December 14, 2003, Sunday, BC cycle

Capture ‘a wonderful shock’ to professors headed to Iraq

BYLINE: By BOBBY ROSS JR., Associated Press Writer

SECTION: State and Regional

LENGTH: 550 words

DATELINE: DALLAS

As he prepared early Sunday for an educational mission trip to Iraq, retired Air Force Col. William Mitchell, director of Baylor University’s Center for International Studies, turned on the television in his Waco home.

“And it was all over the place,” Mitchell said a few hours later in an interview from Dallas-Fort Worth International Airport.

“It” was news of Saddam Hussein’s capture.

For Mitchell and more than 20 other Baylor professors who left Sunday on a trip to help improve Iraq’s higher education system, the news was “a wonderful shock,” Mitchell said.

“I know that the people we deal with at the universities, based on what we observed last August, will be exuberant,” said Mitchell, referring to a previous trip related to Baylor’s exchange and cooperation agreement with Bohuk University in northern Iraq. “It’ll be a wonderful, wonderful occasion.”

The professors were to travel from Turkey to northern Iraq, where they planned to put on a three-day workshop for Dohuk faculty members later this week to help them begin rebuilding the higher education system in Iraq.

“Almost every faculty member we talked to in August had been affected by Saddam,” Mitchell said. “Either one of their family members had been assassinated, imprisoned or tortured.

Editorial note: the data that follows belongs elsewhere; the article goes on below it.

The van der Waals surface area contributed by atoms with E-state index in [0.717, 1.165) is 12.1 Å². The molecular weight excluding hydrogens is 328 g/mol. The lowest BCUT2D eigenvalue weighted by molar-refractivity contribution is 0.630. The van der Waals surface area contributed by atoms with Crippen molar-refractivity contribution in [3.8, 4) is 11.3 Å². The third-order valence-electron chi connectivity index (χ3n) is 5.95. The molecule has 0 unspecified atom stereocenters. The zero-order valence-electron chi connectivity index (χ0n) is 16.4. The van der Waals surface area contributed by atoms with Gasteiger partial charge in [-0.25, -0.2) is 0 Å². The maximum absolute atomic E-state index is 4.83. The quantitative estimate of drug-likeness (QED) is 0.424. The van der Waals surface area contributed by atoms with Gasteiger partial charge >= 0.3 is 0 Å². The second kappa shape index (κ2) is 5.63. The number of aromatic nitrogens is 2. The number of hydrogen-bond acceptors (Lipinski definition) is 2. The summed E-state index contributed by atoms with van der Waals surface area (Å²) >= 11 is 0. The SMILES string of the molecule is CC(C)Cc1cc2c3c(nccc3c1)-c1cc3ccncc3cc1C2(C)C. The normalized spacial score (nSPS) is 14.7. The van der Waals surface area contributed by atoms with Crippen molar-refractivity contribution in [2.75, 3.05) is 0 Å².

” … Something terrible had happened to at least one family member of every person we talked to. So they hated Saddam Hussein.”

Mark Long, director of Baylor’s Middle East Studies Program and author of the just-finished book “Saddam’s War of Words,” heard the news of the capture on the radio on his way to the airport.

“Then we got to the airport and saw the scenes (on television), just extraordinary scenes,” he said.

The celebrations by the people struck Long, but so did the way Saddam was captured.

The Iraqi dictator had said repeatedly during the Gulf War that he would rather die than be humiliated by the enemy, Long said.

“But when it came right down to it, Saddam was found cowering in a small bunker and he was humiliated,” Long said.

The latest Baylor trip follows the August trip taken by Mitchell, Long and professor Bill Baker, a lecturer in Arabic and Middle East Studies. All three are retired U.S. Air Force officers with extensive experience in Middle East politics, military issues and counterterrorism, university officials said.

Professors from 14 different disciplines joined the latest mission.

Some of the workshops they will conduct include: responsive and targeted engineering, computer science education, teacher training for English, new methodologies in foreign language education, western ideas and culture, basic reporting and editing for the news media, advances in medical and environmental microbiology, molecular biology and biotechnology, contemporary international relations and politics, modern political theory, leadership skills for administrators, social work education and physics.

Mitchell, who served as base commander at Incirlik Air Base in Turkey and as Air Base Group Commander in Izmir, Turkey, during the Gulf War, said he expected to find U.S. soldiers in ecstatic moods.

“When we see the soldiers, there’s going to be a lot of smiling and a lot of hand shaking and a lot of warm exchanges because they have some good news,” he said.